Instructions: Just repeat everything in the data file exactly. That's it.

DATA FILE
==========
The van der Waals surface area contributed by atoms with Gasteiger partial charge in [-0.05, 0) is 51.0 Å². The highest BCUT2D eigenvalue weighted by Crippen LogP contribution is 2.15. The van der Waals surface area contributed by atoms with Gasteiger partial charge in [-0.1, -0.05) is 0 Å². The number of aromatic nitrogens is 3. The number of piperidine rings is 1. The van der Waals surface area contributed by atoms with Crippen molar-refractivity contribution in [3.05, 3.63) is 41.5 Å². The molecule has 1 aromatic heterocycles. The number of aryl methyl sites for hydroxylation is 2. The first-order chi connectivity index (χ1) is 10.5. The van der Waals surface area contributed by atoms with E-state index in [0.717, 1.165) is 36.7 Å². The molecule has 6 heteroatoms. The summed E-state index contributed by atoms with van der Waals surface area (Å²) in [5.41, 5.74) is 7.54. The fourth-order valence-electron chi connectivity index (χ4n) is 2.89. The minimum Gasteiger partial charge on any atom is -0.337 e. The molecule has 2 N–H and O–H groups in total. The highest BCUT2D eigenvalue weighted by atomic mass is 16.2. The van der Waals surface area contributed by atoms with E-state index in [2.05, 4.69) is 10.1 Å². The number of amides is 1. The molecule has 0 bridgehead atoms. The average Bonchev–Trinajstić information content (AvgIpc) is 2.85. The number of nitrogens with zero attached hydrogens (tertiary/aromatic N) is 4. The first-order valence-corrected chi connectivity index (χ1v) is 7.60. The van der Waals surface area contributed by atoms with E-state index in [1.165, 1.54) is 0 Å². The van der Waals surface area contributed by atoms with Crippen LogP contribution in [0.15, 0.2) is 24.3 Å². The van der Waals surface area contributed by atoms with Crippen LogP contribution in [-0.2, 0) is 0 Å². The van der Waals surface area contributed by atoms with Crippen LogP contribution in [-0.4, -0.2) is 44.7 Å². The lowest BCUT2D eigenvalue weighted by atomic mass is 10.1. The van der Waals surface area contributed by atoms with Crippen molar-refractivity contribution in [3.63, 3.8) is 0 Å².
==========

The van der Waals surface area contributed by atoms with Gasteiger partial charge in [-0.05, 0) is 51.0 Å². The highest BCUT2D eigenvalue weighted by Crippen LogP contribution is 2.15. The van der Waals surface area contributed by atoms with Gasteiger partial charge in [-0.1, -0.05) is 0 Å². The number of aromatic nitrogens is 3. The number of piperidine rings is 1. The van der Waals surface area contributed by atoms with Crippen molar-refractivity contribution in [3.05, 3.63) is 41.5 Å². The molecule has 1 aromatic heterocycles. The number of aryl methyl sites for hydroxylation is 2. The first-order chi connectivity index (χ1) is 10.5. The van der Waals surface area contributed by atoms with E-state index in [0.717, 1.165) is 36.7 Å². The molecule has 6 heteroatoms. The summed E-state index contributed by atoms with van der Waals surface area (Å²) in [5.41, 5.74) is 7.54. The fourth-order valence-electron chi connectivity index (χ4n) is 2.89. The minimum Gasteiger partial charge on any atom is -0.337 e. The molecule has 2 N–H and O–H groups in total. The highest BCUT2D eigenvalue weighted by atomic mass is 16.2. The van der Waals surface area contributed by atoms with E-state index in [2.05, 4.69) is 10.1 Å². The number of amides is 1. The molecule has 0 bridgehead atoms. The average Bonchev–Trinajstić information content (AvgIpc) is 2.85. The number of nitrogens with zero attached hydrogens (tertiary/aromatic N) is 4. The first-order valence-corrected chi connectivity index (χ1v) is 7.60. The van der Waals surface area contributed by atoms with E-state index in [1.165, 1.54) is 0 Å². The van der Waals surface area contributed by atoms with Crippen LogP contribution in [0.15, 0.2) is 24.3 Å². The van der Waals surface area contributed by atoms with Crippen LogP contribution in [-0.2, 0) is 0 Å². The van der Waals surface area contributed by atoms with Crippen LogP contribution in [-0.4, -0.2) is 44.7 Å². The lowest BCUT2D eigenvalue weighted by atomic mass is 10.1. The van der Waals surface area contributed by atoms with Crippen molar-refractivity contribution in [3.63, 3.8) is 0 Å².